An alternative to explicitly penalized regression methods such as the lasso is statistical gradient boosting (Bühlmann and Hothorn, 2007; Mayr and Hofner, 2018). Gradient boosting requires the specification of a loss function *h*_{j} that are iteratively fitted to the response. In detail, the aim is again to fit the linear regression model (1) which is performed in an iterative fashion. Starting at iteration *m* = 0 with a starting value *m*_{stop} of boosting iterations is reached (Bühlmann and Hothorn, 2007):

1. Set *m*≔*m*+1 and compute the negative gradient vector of the loss function:

2. Fit every base-learner *h*_{j} separately to the negative gradient vector *u*^{(m)} and select the best fitting base-learner

3. Update the predictor with the learning rate 0 ≤ *ν* ≤ 1:

4. Stop if *m* = *m*_{stop}.

Stopping the algorithm before it converges (early stopping) leads to implicit regularization and shrinkage of effect estimates. The component-wise *L*_{2}-boosting algorithm (Bühlmann and Yu, 2003; Bühlmann and Hothorn, 2007) employs the squared error *j*th genetic variant as base-learners (i.e., *h*_{j} (*X*_{j}) = *β*_{0} + *β*_{j}*X*_{j}, for *j* = 1, *…*, *p*). In low-dimensional (*p* < *n*) settings this set-up mimics a classical Gaussian linear model and converges to the least squares solution for large values of *m*_{stop}. The general boosting procedure can be interpreted as gradient descent in function space, where the residual vector represents the gradient of the *L*_{2} loss and the function space is provided by the different base-learner solutions (Friedman, 2001; Bühlmann and Yu, 2003; Mayr and Hofner, 2018). The previously described steps transform therefore into the following procedure (shown in grey in Figure 1): The best fitting base-learner in boosting step *m*+1 corresponds to the variant *j** with the highest Pearson correlation *m*. We then fit a linear regression model of the current residuals *r*^{(m)} on the variant *j** and update the corresponding coefficient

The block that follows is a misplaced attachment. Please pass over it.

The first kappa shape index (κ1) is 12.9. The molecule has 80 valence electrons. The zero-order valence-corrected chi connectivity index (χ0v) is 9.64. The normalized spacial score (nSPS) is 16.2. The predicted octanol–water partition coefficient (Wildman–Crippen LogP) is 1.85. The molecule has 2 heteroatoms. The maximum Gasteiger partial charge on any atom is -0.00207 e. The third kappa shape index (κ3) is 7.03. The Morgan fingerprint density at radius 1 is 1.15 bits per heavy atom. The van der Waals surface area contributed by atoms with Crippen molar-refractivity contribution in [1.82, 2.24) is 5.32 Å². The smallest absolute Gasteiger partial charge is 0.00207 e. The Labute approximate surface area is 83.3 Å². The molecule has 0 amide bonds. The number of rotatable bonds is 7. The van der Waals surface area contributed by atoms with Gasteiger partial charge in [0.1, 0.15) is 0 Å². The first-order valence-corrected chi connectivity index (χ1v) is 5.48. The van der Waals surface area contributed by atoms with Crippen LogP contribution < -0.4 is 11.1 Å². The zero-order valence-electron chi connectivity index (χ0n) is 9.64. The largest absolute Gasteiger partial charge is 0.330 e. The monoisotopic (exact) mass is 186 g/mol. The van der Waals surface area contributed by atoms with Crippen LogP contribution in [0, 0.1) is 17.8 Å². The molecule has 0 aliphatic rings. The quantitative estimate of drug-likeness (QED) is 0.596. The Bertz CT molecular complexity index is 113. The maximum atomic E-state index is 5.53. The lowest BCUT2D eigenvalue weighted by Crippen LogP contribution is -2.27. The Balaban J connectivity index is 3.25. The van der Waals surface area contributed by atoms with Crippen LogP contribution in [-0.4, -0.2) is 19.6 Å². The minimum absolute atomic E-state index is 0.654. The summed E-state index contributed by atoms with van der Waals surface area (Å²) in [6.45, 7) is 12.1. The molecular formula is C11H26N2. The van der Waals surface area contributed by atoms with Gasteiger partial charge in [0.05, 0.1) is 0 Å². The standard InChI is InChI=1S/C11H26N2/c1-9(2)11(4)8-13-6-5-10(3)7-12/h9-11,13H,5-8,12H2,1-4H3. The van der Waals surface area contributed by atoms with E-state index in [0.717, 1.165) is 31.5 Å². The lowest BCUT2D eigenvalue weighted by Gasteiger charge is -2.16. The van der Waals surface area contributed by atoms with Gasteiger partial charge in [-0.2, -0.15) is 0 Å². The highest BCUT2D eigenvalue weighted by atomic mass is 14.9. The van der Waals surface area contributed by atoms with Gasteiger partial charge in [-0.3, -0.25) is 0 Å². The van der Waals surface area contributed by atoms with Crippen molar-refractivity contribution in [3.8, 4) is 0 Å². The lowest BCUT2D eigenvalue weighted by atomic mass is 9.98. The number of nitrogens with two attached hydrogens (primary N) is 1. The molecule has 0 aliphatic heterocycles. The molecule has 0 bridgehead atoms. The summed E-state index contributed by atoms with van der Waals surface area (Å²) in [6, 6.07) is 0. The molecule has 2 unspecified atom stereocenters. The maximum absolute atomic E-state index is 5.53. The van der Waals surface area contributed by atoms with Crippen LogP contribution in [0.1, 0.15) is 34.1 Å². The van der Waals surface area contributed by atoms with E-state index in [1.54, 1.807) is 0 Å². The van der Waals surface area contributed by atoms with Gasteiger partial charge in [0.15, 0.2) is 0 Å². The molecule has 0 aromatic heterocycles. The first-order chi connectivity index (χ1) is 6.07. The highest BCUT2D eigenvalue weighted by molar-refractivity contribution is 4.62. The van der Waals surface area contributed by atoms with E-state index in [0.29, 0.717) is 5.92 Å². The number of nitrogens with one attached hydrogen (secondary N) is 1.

**FIGURE 1**. Illustration of the snpboost algorithm. The snpboost algorithm consists of an outer loop to create batches (shown in blue) and an inner loop representing the boosting on one batch (shown in grey).

Hepp et al. (2016) investigated the commonalities and differences between the lasso and statistical boosting: while there are (low-dimensional) settings in which the gradient boosting approximates the lasso coefficient paths arbitrarily close when the learning rate *ν* is approaching 0, their results generally differ if the coefficient paths are not monotone. The authors note that, in contrast to the lasso which limits the sum of the absolute values of the coefficients for each penalty parameter *λ* separately, boosting limits the total *L*_{1}-arc-length of all coefficient curves (Hepp et al., 2016). Interpreting this as the total absolute distance “travelled” by all coefficients among the coefficient paths through the iterations *m* = 1, …, *m*_{stop}, it becomes clear that the solution in a certain iteration depends on all previous solutions of the iterative algorithm. This might lead to more stable pathways particularly in settings with high correlations between independent variables, which is typical for genetic data. Hepp et al. conducted several numerical experiments including high-dimensional settings in which they found similar predictive performance of lasso and boosting. In detail, boosting tended to yield slightly better prediction results while the lasso tended to result in sparser models with faster computations. On the other hand, the boosting algorithm can be easily extended to different response types as well as to different effects, including non-linear and interaction effects. In terms of genetic data, interaction effects can be used to model and identify epistatic effects and gene-environment interactions.